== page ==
Why a specific exercise protocol is key to breaking records and preventing injury

This is how ChaseFIT separates itself from every other run program out there! We have put together a specific training protocol to give you the best chance of success!


If you purchase today don’t even think about skipping them and assuming they are “optional”. When you run you’re strengthening your body in one direction, forward. Following the protocol ChaseFIT has put together will help prevent any imbalances, help keep your hips and pelvis stabilized, and increase your lactate threshold.


What is a lactate threshold?

“The intensity of exercise at which lactate begins to accumulate in the blood at a faster rate than it can be removed. This is problematic because as a result, unbuffered acid is added to the blood, a condition that makes you feel like you have to vomit and stop right away.” This is the last thing you want to experience during a race.

We have thought of it all and want nothing more than for you to become your best self so take advantage of this well thought out fitness program.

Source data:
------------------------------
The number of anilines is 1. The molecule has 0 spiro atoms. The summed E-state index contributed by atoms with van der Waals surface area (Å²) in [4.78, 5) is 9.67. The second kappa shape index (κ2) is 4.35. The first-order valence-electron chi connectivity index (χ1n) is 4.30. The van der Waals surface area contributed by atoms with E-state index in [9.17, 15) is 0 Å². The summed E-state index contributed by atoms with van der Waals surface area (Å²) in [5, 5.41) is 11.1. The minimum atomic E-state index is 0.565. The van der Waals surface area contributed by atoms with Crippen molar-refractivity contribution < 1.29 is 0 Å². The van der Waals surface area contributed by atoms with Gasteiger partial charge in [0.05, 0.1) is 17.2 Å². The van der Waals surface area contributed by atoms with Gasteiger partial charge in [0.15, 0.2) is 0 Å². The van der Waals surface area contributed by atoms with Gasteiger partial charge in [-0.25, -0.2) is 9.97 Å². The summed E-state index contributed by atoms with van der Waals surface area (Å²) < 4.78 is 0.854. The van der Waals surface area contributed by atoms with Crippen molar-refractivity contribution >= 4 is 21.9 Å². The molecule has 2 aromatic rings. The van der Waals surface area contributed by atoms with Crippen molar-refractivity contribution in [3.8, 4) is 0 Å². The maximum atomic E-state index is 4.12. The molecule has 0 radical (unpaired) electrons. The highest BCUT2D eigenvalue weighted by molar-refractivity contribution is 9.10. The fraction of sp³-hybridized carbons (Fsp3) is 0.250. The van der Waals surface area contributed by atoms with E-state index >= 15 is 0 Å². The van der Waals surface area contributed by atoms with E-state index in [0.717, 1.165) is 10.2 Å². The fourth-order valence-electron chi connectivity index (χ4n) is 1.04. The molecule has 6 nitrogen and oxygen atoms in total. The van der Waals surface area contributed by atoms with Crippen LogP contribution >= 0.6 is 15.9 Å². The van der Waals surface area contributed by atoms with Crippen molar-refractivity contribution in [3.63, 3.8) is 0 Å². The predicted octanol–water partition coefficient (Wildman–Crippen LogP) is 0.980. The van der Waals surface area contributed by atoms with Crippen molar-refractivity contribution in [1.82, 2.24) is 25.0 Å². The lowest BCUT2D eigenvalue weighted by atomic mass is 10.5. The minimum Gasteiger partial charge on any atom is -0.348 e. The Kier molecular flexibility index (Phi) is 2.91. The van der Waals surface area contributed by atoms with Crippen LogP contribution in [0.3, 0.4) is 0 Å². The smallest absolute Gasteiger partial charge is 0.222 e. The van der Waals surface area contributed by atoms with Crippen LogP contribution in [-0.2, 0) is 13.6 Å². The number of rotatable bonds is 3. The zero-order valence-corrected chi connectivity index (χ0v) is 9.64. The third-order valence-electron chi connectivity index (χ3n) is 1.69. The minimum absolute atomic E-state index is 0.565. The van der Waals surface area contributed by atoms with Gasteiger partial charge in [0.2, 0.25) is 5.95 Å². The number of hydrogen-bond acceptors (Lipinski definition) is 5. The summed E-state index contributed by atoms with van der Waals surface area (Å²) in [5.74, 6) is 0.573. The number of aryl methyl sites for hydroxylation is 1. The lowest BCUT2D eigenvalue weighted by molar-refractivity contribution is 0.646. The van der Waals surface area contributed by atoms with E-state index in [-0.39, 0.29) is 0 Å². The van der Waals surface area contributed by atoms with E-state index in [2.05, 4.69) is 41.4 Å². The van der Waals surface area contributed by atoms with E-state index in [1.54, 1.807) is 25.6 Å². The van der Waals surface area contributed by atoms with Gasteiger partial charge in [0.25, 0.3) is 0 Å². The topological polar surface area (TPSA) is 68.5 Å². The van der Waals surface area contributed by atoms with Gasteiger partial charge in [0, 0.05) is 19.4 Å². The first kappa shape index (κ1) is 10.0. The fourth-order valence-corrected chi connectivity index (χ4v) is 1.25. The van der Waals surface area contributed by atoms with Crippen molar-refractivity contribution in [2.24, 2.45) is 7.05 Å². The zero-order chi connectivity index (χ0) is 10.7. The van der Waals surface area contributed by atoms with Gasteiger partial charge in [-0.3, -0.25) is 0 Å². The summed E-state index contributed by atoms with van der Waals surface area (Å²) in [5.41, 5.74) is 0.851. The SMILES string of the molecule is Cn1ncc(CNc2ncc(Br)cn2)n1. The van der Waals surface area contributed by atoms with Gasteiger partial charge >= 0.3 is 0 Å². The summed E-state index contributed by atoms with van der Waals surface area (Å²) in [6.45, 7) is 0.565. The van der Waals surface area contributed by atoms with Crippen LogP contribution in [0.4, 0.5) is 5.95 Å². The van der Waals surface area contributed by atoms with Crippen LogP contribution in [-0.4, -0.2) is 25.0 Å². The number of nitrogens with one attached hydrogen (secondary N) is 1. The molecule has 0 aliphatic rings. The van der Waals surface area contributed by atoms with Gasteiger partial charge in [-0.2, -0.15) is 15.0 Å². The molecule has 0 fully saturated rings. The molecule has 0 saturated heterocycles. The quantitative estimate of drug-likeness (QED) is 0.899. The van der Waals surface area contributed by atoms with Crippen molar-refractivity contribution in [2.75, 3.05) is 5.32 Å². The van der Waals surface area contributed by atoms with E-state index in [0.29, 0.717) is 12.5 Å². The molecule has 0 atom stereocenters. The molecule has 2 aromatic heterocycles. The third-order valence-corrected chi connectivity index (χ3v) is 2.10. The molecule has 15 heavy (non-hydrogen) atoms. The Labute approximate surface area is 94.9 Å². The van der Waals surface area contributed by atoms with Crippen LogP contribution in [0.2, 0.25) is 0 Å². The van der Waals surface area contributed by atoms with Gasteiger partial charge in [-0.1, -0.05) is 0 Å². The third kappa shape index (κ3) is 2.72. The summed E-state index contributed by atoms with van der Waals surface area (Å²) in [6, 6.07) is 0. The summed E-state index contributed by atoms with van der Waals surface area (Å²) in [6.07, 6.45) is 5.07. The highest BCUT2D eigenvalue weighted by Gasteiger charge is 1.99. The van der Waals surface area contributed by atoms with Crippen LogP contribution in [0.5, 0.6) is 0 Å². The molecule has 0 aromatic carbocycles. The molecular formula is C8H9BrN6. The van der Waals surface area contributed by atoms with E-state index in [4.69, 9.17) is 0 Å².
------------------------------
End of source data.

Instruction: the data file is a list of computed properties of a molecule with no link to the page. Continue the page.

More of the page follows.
Careful When Bulking!

When putting on muscle we have to put in more calories than we burn and YES you will put on some fat. Does that mean eat anything and everything though? The answer is NO!


All of the ChaseFIT experiences require a good diet outside of the gym to acquire your goals. You can’t simply outwork a bad diet.


This experience is meant to help you gain muscle, strength and confidence. Focus on increasing your athleticism and feeling healthier. Our body needs fuel to produce a solid workout so don’t fill it with junk. During this experience you are allowed to have more cheat meals and enjoy yourself on the weekend and live the 80:20 rule lifestyle.


The 80:20 rule is known as healthy eating not so much a diet it is following a diet 80% of the time and enjoying yourself the other 20%. The reason for doing this is to consume more calories while trying to gain muscle. Plus this is the time to learn how to live a balanced life because when you do decide to lean out and expose more muscle tone you won’t be able to do the 80:20 rule. Now of course this varies from person to person. I would never recommend a nutrition plan until I know your job, lifestyle, home life, body type (mesomorph, endomorph, ectomorph), and so much more. We are all so different and liv such different lives.


If you don’t know where to start with nutrition or are interested in getting personal nutrition plans specific to your body type, allergies, and life style then reach out to Coach Chase by filling out the subscribe information at the bottom of this page.